Unless your Synology is running SSDs, has at least 8GB of RAM, is relatively new and you don’t mind hacking your DSM Docker installation, you could probably make it work, but it’s horses for courses in the end. If you have an old PC laying about then use that. If you have RAM and SSD on your NAS then build a VM rather than use Docker, maybe. Or better yet, get a Raspberry Pi and have a dedicated little PC that can do the work.

Don’t Do What I Did

Money is Gone

The truth is in an attempt to get incoming channel opens working, I flicked between Bridge and Host and back again, opening different ports with Socks failed errors and finally gave up when after many hours the LND docker just wouldn’t connect via ZMQ any more.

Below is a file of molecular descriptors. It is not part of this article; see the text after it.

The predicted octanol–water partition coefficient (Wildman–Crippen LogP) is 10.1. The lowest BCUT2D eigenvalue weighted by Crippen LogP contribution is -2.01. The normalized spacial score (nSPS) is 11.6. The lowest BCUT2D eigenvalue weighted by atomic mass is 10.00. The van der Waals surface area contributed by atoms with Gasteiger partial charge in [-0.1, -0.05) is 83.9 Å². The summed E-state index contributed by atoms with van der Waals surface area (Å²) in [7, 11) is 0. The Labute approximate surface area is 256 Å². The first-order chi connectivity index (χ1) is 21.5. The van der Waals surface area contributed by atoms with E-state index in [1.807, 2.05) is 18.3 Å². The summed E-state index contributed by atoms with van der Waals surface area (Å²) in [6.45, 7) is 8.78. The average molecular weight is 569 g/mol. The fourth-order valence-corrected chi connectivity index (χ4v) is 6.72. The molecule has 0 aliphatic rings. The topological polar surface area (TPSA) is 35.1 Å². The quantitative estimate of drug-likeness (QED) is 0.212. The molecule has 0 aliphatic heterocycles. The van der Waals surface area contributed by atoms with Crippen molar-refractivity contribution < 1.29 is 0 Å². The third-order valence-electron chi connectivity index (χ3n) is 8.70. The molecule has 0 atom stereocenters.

And with that my $100 AUD investment is now stuck between two virtual wallets.

I will keep trying and report back but at this point my intention is to invest in a Raspberry Pi to run my own Node. I’ll let you know how that goes in due course.

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Podcasting 2021-02-01T12:30:00+10:00 #TechDistortion
Podcasting 2.0 Addendum https://techdistortion.com/articles/podcasting-2-0-addendum https://techdistortion.com/articles/podcasting-2-0-addendum Podcasting 2.0 Addendum I recently wrote about Podcasting 2.0 and thought I should add a further amendment regarding their goals. I previously wrote:

To solve the problems above there are a few key angles being tackled: Search, Discoverability and Monetisation.